And my last word on the mountain bike trail on Forest Service Ridge. The trail is not under the authority of the Land Trust and they have no power to “dismantle” it. In fact I really believe that they made a mistake on their map when they included it in the plan. I think the term “engineered” (your words) is inaccurate and somewhat loaded. It has definitely been modified specifically for mountain biking, but all materials used are native and no artificial “engineered” structures are present (which is prohibited on federal lands). I think most people reading this don’t even know what we are talking about and have no impressions of it at all. I suggest that if you want it dismantled then take your case to the owner of the land, the US Forest Service.
    Nuff said!

  7. I have had to close commenting on this post temporarily. For some reason all the spammers in the world seem to have zeroed in on it. I’m currently getting about 300 spams/day targeted on this post. I’m hoping if I rest it for a few days the spammers will move on.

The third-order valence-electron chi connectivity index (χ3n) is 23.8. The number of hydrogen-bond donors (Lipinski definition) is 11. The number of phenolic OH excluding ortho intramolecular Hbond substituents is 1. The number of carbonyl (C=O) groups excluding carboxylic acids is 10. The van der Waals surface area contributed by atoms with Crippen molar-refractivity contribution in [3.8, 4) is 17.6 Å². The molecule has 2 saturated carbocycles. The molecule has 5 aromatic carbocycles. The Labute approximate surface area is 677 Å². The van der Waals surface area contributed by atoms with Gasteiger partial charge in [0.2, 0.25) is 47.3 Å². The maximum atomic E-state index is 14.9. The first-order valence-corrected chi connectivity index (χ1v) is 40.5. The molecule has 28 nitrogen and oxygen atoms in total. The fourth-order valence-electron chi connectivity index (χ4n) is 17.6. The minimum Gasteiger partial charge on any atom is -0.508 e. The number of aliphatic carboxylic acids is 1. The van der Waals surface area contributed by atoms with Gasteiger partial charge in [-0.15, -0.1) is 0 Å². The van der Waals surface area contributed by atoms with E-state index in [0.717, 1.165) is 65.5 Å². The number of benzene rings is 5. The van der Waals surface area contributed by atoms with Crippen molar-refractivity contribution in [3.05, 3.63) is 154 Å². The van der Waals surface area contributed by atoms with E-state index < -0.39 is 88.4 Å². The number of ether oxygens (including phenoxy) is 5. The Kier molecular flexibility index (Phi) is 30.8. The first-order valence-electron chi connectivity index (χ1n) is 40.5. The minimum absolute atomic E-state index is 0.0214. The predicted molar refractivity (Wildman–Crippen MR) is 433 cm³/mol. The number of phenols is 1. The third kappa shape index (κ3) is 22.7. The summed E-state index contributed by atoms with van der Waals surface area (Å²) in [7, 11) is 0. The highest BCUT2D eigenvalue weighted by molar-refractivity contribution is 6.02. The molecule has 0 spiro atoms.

8. I live in Nevada City and enjoy all three multi-use activities. Although, I must admit, until I can retire, I don’t really have time to do much of all three. The mountain bike is the sad loser… for now. (The horse and the dog and my legs all need exercise and fresh air!)

    I will also admit that I am not active in our local trails council. I do believe they have done a very nice job of promoting and supporting multi-use trails. Since my current number one priority is getting the young dog used to trail hiking, I plan my hikes on local trails at times when I think there will be fewer bikes and horses. This way we can hopefully learn good manners without too much active distraction!

    We will soon be going up to the summit to enjoy the wonderful trails there. I am a newbie so I don’t have any sense of ownership, but I know how that feels. It may not take long for me to start feeling like that is also my backyard!

    I am really looking forward to hiking and eventually riding my horse on any trails I can find that are available. And, when I have time, I hope to bike on many trails as well.

    Thanks to everyone involved with creating and maintaining these trails for people like me to enjoy. I am feeling very lucky right now just thinking about it!

    -Mimi